ISS Issues Guidance Regarding the Impact of COVID-19 Pandemic

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On April 8, 2020, ISS released Impacts of the COVID-19 Pandemic, which offers guidance on how this crisis may impact and interact with ISS’ existing policies. ISS intends that this guidance be read in conjunction with ISS’ market and region-specific ISS Benchmark and Specialty Voting Guidelines and related FAQs.

Overall, the guidance offered falls into four categories:

  • Annual General Meeting Issues
  • Poison Pills, Shareholder Rights and Boards/Directors
  • Compensation Issues, and
  • Capital Structure and Payouts

Annual General Meetings Issues
The guidance addresses meeting postponements and virtual-only meetings.

Poison Pills, Shareholder Rights and Boards/Directors
The guidance addresses the use of poison pills and other defensive measures (ISS indicates that a stock price drop brought on by the COVID-19 pandemic generally would be sufficient justification to adopt a pill of less than one year in duration.

As for director attendance, ISS indicates that in countries where telephonic/electronic attendance is not counted, companies should provide adequate disclosure indicating if directors attended telephonically/electronically .

Compensation Issues
With respect to changing metrics or shifting goals or targets, noting that many companies may not be obligated to provide disclosure of such events until the 2021 proxy is filed, ISS encouraged boards to provide contemporaneous disclosure to shareholders of their rationales for making such changes. With respect to long-term compensation plans, ISS noted that its general policies generally are not supportive of changes to midstream or in-flight awards since they cover multi-year periods. ISS also indicated that if companies make structural changes to their long-term plans to take account of the new economic environment, it will assess such changes under its existing policies.

ISS also reminds companies of its policies with respect to option repricing, which it found still to be appropriate during the circumstances of the COVID-19 pandemic. Basically, ISS is looking for any option exchange to comply with the following four requirements:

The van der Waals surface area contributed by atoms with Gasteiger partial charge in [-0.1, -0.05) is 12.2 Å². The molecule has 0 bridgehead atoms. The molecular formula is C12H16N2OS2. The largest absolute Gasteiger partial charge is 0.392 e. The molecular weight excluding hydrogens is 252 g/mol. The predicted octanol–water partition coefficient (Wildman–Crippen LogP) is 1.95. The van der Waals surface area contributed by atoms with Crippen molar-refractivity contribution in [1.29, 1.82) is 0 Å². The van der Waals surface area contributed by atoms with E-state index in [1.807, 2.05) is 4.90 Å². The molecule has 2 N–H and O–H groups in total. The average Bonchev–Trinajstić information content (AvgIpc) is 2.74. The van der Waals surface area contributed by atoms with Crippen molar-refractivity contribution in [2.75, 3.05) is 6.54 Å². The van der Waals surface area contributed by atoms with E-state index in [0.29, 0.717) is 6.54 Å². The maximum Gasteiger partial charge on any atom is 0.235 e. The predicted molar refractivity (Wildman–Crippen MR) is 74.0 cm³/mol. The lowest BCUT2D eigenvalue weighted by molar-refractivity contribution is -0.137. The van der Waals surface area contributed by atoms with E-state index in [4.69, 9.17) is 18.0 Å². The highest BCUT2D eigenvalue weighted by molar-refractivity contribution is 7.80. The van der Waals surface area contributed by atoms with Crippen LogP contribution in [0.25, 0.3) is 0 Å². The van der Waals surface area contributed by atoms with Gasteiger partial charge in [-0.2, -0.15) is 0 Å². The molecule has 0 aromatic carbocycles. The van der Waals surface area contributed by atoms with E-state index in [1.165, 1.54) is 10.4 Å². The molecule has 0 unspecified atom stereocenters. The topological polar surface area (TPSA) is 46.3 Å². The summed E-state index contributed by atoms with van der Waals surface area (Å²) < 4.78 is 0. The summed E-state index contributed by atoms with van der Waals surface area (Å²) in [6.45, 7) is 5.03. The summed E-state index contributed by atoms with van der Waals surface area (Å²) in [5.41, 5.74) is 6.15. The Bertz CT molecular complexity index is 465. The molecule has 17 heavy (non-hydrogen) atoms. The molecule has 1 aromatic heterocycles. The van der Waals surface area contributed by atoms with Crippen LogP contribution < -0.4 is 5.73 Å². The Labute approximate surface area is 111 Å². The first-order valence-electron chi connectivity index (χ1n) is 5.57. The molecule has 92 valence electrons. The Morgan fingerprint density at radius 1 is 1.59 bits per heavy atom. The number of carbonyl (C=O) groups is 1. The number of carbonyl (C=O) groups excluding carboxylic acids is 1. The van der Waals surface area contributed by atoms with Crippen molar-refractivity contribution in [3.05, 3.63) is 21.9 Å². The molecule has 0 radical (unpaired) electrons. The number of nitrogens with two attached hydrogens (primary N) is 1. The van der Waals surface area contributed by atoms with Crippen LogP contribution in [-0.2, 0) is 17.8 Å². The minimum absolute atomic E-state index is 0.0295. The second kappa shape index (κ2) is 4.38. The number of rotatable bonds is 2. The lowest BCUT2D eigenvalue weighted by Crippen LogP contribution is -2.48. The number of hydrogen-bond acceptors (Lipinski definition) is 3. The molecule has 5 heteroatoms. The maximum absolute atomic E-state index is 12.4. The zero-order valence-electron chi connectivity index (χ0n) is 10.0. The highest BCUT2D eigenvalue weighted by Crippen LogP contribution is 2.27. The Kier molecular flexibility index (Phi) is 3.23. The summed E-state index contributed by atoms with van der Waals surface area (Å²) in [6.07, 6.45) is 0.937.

1. The design is shareholder value neutral, i.e., a value-for-value exchange
  2. Surrendered options are not added back to the share pool
  3. Replacement awards do not immediately vest
  4. Executive officers and directors are excluded.

Capital Structure and Payouts
ISS states that where its market-specific policies look for dividend payout ratios to be within a certain range, it will support Board discretion this year that seek to set payout ratios that may fall below historic levels or customary market practice. In considering such proposal, ISS will look at whether a company discloses plans to use any preserved cash from dividend reductions to support and protect its business and workforce.

With respect to share repurchases, ISS simply states that, in effect, it will review what companies do with respect to any share repurchase authority when the 20201 annual meetings come up in deciding whether directors managed risks in a responsible fashion with respect to such authority.

ISS generally evaluates capital raising proposals on a case-by-case basis.

ISS Issues Updated FAQs and Methodology Documents

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ISS has released updated versions of its FAQs and methodology documents for the 2020 proxy season.

Equity Compensation Plans Frequently Asked Questions

This updated set of FAQs was issued December 6, 2019 and is available at:
https://www.issgovernance.com/file/policy/latest/americas/US-Equity-Compensation-Plans-FAQ.pdf

Notable changes include:

  • ISS will include limited partnership units in Common Shares Outstanding for Shareholder Value Transfer (SVT) and burn rate calculations if they are equivalent to common stock on a 1:1 basis and can be exchanged into common stock at any time at no cost to the holder.
  • How ISS will evaluate an equity plan proposal seeking approval of one or more plan amendments—usually by using its Equity Plan Scorecard (EPSC) model.
  • Confirming that evergreen features are now an overriding factor that will cause ISS to recommend against an equity plan proposal.
  • Confirming that ISS changed some EPSC factor scores in the EPSC model, but kept the weights of the three pillars (plan cost, plan features, and grant practices) the same.